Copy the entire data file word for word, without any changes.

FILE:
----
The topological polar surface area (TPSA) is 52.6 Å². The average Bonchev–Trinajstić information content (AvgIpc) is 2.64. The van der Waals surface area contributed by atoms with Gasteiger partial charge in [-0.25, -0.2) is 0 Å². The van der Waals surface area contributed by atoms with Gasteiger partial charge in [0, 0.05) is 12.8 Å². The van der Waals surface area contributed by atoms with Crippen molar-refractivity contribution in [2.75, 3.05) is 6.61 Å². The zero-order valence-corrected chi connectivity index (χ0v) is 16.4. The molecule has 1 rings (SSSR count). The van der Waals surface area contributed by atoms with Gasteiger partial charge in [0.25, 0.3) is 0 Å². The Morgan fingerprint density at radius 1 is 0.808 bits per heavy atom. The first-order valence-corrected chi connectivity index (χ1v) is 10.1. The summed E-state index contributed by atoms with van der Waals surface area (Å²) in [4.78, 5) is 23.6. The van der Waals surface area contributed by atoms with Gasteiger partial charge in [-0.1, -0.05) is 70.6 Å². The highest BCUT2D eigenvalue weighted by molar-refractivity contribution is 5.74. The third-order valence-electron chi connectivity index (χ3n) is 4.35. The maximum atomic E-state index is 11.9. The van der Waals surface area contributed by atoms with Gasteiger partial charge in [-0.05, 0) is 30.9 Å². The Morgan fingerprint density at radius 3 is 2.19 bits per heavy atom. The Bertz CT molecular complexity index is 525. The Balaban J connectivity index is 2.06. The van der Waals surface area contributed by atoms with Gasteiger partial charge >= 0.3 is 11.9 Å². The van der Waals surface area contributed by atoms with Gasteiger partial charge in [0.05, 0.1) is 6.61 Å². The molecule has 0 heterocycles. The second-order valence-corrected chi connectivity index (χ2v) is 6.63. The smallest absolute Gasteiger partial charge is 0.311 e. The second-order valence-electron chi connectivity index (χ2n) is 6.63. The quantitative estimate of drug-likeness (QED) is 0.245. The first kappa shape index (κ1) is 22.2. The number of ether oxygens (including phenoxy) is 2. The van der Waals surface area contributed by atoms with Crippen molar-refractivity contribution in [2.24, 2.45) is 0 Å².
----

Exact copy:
The topological polar surface area (TPSA) is 52.6 Å². The average Bonchev–Trinajstić information content (AvgIpc) is 2.64. The van der Waals surface area contributed by atoms with Gasteiger partial charge in [-0.25, -0.2) is 0 Å². The van der Waals surface area contributed by atoms with Gasteiger partial charge in [0, 0.05) is 12.8 Å². The van der Waals surface area contributed by atoms with Crippen molar-refractivity contribution in [2.75, 3.05) is 6.61 Å². The zero-order valence-corrected chi connectivity index (χ0v) is 16.4. The molecule has 1 rings (SSSR count). The van der Waals surface area contributed by atoms with Gasteiger partial charge in [0.25, 0.3) is 0 Å². The Morgan fingerprint density at radius 1 is 0.808 bits per heavy atom. The first-order valence-corrected chi connectivity index (χ1v) is 10.1. The summed E-state index contributed by atoms with van der Waals surface area (Å²) in [4.78, 5) is 23.6. The van der Waals surface area contributed by atoms with Gasteiger partial charge in [-0.1, -0.05) is 70.6 Å². The highest BCUT2D eigenvalue weighted by molar-refractivity contribution is 5.74. The third-order valence-electron chi connectivity index (χ3n) is 4.35. The maximum atomic E-state index is 11.9. The van der Waals surface area contributed by atoms with Gasteiger partial charge in [-0.05, 0) is 30.9 Å². The Morgan fingerprint density at radius 3 is 2.19 bits per heavy atom. The Bertz CT molecular complexity index is 525. The Balaban J connectivity index is 2.06. The van der Waals surface area contributed by atoms with Gasteiger partial charge >= 0.3 is 11.9 Å². The van der Waals surface area contributed by atoms with Gasteiger partial charge in [0.05, 0.1) is 6.61 Å². The molecule has 0 heterocycles. The second-order valence-corrected chi connectivity index (χ2v) is 6.63. The smallest absolute Gasteiger partial charge is 0.311 e. The second-order valence-electron chi connectivity index (χ2n) is 6.63. The quantitative estimate of drug-likeness (QED) is 0.245. The first kappa shape index (κ1) is 22.2. The number of ether oxygens (including phenoxy) is 2. The van der Waals surface area contributed by atoms with Crippen molar-refractivity contribution in [2.24, 2.45) is 0 Å².